FC: Anglo-Saxon Archeology
1: Anglo-Saxon Archeology By: Britney Sutton
2: Sutton Hoo had been discovered in 1939 on an Anglo-Saxon burial ship in Woodbridge, Suffolk. Though it wasn't the only thing that had been discovered on the burial ship, other artifacts such as golden weapons, armor, ornaments, tableware and silver had also been discovered aboard the ship. The ship that Sutton Hoo had been discovered on is easily the largest Anglo-Saxon ship ever discovered.
3: Artifacts such as these could be similar to the artifacts that may have been found on the burial ship discovered in 1939.
4: Anglo-Saxon crosses were often made of melted down gold coins and made them into crosses, though pagans were believed to bend the crosses to show their disapproval of the Christian influence on the Anglo-Saxon culture.
5: Stonehenge is thought to have originated during the Anglo-Saxon time period, and the name Stonehenge literally means "Hanging Stone", Stonehenge could have been used for pagan practices during the Anglo-Saxon time period.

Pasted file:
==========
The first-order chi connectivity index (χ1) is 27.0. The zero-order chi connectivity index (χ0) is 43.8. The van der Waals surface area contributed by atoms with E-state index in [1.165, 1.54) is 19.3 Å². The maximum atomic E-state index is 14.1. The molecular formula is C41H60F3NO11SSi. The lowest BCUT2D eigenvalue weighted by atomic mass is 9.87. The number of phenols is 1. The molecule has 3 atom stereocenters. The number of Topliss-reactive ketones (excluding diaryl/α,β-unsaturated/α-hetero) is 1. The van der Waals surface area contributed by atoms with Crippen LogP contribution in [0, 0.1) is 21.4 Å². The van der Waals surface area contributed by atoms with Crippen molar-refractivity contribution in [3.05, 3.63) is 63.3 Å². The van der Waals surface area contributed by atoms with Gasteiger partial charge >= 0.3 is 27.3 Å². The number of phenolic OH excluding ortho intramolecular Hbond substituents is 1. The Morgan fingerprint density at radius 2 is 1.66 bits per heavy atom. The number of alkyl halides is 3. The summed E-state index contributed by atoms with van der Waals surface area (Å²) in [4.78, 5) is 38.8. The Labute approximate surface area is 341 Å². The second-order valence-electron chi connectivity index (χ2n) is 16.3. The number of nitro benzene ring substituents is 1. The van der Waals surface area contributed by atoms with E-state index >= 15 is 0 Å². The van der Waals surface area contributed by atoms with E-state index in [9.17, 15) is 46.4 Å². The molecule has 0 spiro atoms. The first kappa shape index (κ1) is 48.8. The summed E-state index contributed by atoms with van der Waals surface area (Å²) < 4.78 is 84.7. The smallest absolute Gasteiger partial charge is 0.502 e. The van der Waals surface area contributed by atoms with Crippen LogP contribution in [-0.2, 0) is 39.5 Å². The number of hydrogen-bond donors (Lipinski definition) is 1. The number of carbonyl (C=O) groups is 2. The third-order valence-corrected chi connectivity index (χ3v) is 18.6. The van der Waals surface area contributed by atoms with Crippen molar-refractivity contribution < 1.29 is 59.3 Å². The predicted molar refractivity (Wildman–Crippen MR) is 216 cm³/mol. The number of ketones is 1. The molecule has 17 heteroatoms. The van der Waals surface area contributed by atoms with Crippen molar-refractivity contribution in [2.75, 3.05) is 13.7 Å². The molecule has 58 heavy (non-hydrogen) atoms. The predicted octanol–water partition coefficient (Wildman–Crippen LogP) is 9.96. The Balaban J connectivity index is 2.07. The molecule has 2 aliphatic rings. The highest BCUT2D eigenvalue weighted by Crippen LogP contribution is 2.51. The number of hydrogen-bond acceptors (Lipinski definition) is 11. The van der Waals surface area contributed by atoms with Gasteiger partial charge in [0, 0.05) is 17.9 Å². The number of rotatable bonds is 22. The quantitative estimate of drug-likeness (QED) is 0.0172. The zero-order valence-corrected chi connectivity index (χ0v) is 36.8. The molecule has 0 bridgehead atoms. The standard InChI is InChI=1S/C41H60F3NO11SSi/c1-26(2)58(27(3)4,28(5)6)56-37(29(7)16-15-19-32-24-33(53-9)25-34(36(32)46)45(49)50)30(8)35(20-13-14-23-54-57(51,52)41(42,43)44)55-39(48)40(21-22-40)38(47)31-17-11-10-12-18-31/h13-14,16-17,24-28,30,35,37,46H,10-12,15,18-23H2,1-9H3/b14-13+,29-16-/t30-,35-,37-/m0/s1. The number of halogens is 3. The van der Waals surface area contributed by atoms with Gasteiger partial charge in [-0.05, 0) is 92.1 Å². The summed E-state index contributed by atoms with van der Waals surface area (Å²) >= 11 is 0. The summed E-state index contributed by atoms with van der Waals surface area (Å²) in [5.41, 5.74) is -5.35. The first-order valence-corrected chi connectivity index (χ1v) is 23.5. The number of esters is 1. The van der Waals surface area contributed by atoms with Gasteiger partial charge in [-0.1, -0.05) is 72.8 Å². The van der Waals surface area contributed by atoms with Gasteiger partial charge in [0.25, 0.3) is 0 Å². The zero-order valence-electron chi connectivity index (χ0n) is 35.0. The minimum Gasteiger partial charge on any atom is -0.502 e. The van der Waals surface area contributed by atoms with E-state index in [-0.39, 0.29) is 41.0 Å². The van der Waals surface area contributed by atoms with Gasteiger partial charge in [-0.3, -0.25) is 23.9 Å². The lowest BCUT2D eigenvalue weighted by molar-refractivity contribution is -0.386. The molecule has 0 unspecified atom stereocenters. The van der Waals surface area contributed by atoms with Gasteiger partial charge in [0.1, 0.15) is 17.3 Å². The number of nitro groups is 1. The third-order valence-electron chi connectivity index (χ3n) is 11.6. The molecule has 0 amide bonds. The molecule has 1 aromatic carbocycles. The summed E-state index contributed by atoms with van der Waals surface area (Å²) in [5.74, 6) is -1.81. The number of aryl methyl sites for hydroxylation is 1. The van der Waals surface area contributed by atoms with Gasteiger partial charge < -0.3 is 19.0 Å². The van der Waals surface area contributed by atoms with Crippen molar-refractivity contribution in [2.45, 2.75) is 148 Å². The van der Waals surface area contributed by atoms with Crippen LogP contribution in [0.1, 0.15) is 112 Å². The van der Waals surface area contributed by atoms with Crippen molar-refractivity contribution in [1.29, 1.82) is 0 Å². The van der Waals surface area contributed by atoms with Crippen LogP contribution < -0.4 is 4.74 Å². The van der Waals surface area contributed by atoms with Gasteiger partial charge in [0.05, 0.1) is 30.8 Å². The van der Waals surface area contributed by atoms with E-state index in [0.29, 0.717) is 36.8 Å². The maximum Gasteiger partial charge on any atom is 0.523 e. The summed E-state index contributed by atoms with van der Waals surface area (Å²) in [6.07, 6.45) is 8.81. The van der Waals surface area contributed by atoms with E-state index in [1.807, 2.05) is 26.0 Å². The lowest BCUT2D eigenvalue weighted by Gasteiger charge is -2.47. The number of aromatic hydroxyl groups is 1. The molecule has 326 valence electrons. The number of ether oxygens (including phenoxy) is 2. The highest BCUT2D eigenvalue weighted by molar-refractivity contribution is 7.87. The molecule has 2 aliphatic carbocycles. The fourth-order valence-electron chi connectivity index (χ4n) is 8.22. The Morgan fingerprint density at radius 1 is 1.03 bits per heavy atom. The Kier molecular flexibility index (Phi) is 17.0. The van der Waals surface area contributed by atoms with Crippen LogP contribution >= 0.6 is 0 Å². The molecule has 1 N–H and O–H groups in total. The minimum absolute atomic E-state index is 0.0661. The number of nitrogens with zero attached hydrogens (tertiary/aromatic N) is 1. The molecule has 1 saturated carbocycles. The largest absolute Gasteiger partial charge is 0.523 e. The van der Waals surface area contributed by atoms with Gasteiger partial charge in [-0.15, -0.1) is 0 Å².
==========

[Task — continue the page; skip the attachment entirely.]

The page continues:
6: The majority of Anglo-Saxon buildings usually two to one stories, and they were mainly made out of timber, though only if there was a good supply of timber. If there was a short supply of timber they had usually used stacked turf or cob. The Anglo-Saxons had sometimes used moss and ferns for insulation. The building shown above is a reconstructed mead hall that the Anglo-Saxons had frequently used as a place of celebration. This particular mead hall is called Frykat in Hobro, Denmark.
7: This is an illustrated scene of what a mead hall may have looked like on the inside.
8: The tower of All Saints Church in Earls Barton Northamptonshire dates back to 970 is believed to be a site of a Saxon burh. An Anglo-Saxon burh is a fortified camp built to defend against the Vikings attacking England.
9: This is another example of an Anglo Saxon Burh in Northumbria of Saint Andrew in Bywell, it dates back as far as 850.